Madman (1982)
By: CJ on February 5, 2007  |  Comments  |  Bookmark and Share
Anchor Bay (USA). All Regions, NTSC. 1.85:1 (16:9 enhanced). English DD 2.0. 88 minutes
The Movie
Director: Joe Giannone
Starring: Gaylen Ross, Tony Fish, Jan Claire, Harriet Bass, Seth Jones, Alex Murphy
Screenplay: Joe Giannone, Gary Sales
Music: Stephen Horelick
Tagline: They thought they were alone.
Country: USA
At one time Anchor Bay were one of the few DVD companies dedicated to servicing the needs of horror fans the world over. These days they are less of a force and genre fans have to look elsewhere for their horror fix. But at the height of their popularity, Anchor Bay regularly served up tasty treats for the discerning (and not so discerning) horror fan. One of these releases was the cult-ish Madman. Madman was a somewhat little known slasher movie at the time and marked the directorial debut of Joe Giannone – but is it any good? Read on, dear reader…

The film opens with the counsellors and kids of a summer camp sat around a campfire telling scary stories. The camp leader finishes off by telling the tale of Madman Marz, a backwoodsman who one day went crazy and took an axe to his family. The camp leader claims that he used to live in the old house deep in the woods near where they're sat and at the close of the story he warns that no-one must call out his name or else he'll come and brutally slay them. One of the younger counsellors, Richie, immediately jumps to his feet and foolishly starts shouting his name.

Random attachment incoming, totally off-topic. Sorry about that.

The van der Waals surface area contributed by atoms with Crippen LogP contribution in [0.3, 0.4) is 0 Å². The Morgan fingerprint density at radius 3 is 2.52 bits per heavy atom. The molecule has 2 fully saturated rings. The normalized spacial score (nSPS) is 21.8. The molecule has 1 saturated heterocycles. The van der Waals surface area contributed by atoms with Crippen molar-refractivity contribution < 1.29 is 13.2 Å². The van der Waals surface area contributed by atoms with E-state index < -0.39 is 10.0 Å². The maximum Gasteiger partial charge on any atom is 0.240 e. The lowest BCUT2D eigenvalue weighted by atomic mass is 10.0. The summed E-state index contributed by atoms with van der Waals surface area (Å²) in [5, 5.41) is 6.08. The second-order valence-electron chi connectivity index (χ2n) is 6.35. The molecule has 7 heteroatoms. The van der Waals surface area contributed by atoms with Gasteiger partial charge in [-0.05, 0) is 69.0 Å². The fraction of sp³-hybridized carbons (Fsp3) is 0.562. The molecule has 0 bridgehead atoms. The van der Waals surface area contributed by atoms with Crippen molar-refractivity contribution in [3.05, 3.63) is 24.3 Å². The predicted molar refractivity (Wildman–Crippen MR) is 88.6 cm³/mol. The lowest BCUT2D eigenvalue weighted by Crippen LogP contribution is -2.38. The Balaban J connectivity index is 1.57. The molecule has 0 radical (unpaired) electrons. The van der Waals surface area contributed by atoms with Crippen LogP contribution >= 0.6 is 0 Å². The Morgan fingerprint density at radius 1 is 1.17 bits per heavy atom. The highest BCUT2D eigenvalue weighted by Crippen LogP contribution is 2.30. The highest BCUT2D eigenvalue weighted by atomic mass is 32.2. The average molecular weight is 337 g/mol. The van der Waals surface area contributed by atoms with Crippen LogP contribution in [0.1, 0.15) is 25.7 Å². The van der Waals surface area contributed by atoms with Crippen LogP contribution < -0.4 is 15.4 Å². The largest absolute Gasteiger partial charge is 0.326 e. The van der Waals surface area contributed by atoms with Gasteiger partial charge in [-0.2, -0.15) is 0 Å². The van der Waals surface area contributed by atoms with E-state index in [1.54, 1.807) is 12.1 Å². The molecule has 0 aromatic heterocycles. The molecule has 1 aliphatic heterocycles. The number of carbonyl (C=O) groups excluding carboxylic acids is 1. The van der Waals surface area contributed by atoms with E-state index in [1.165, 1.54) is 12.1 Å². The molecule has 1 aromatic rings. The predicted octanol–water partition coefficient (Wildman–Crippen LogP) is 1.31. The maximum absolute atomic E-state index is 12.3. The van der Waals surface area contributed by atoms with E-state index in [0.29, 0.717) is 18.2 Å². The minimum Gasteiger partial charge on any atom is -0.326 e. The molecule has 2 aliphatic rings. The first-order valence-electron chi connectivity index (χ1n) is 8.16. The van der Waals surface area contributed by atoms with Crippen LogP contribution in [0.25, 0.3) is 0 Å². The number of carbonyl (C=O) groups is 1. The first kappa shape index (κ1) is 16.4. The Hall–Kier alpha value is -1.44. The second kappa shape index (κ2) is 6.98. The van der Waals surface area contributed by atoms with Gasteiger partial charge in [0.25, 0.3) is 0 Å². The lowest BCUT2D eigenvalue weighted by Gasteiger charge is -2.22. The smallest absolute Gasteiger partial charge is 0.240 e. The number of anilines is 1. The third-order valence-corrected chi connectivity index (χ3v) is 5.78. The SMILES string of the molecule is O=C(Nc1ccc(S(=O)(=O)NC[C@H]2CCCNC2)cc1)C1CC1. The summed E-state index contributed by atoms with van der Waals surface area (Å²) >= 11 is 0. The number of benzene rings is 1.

With the campfire over, the counsellors, with kids in tow, head back to their woodland lodgings. But on their way back, Richie spots a shadowy figure in the trees. He hangs back and determines to follow this spectre, following him through the woods....and so the nightmare begins.

The film then moves into familiar slasher territory filled with gruesome teen slayings and the usual shocks with Madman Marz bumping-off the counsellors one-by-one. There are some nice gory set-pieces, which are pulled-off quite effectively, and the whole film has a great creepy atmosphere about it. There is some particularly effective lighting in the night time sequences, which really gives the impression of the film having a bigger budget than it actually has. It's also nice to see Gaylen Ross (of Dawn of the Dead fame) making an appearance too, which adds to the cult value. All things considered, this is an above-average stalk-and-slasher movie and you could do worse than spin this disc in your player. Better than I expected and highly recommended, particularly for fans of early eighties low-budget horror fare.
The image is nicely remastered and looks pretty good, although there are obvious signs of print image in places (scratches across the frame). But don't let this put you off, all-in-all it's a very good transfer especially considering the humble origins of the film. The blacks are solid throughout, colours remain stable, and the image is very sharp.
Although simple mono, the sound is clear and crisp and perfectly captures all the audio atmospherics of the film. For a mono audio track it's surprisingly good.
Extra Features
The disc isn't exactly bursting at the seams with special features but purchasers do get treated to a handful of TV spots and a theatrical trailer along with an audio commentary by key cast and crew members. The commentary is reasonably interesting as you get to learn about production difficulties, script rewriting, getting financed and shooting at night, all of which help the viewer to appreciate the film more. These guys obviously worked hard to bring this film to the screen and a worthy effort it is too.
The Verdict
Madman is an above-average slasher/horror film which deserves to be seen. Admittedly, it's obviously cashing-in on the success of Friday the 13th and follows a similar formula, but that doesn't mean that it's without merit. The night scenes are brilliantly lit and the death scenes are handled very well and show innovation and imagination. It's definitely worth a look in my opinion.
Movie Score
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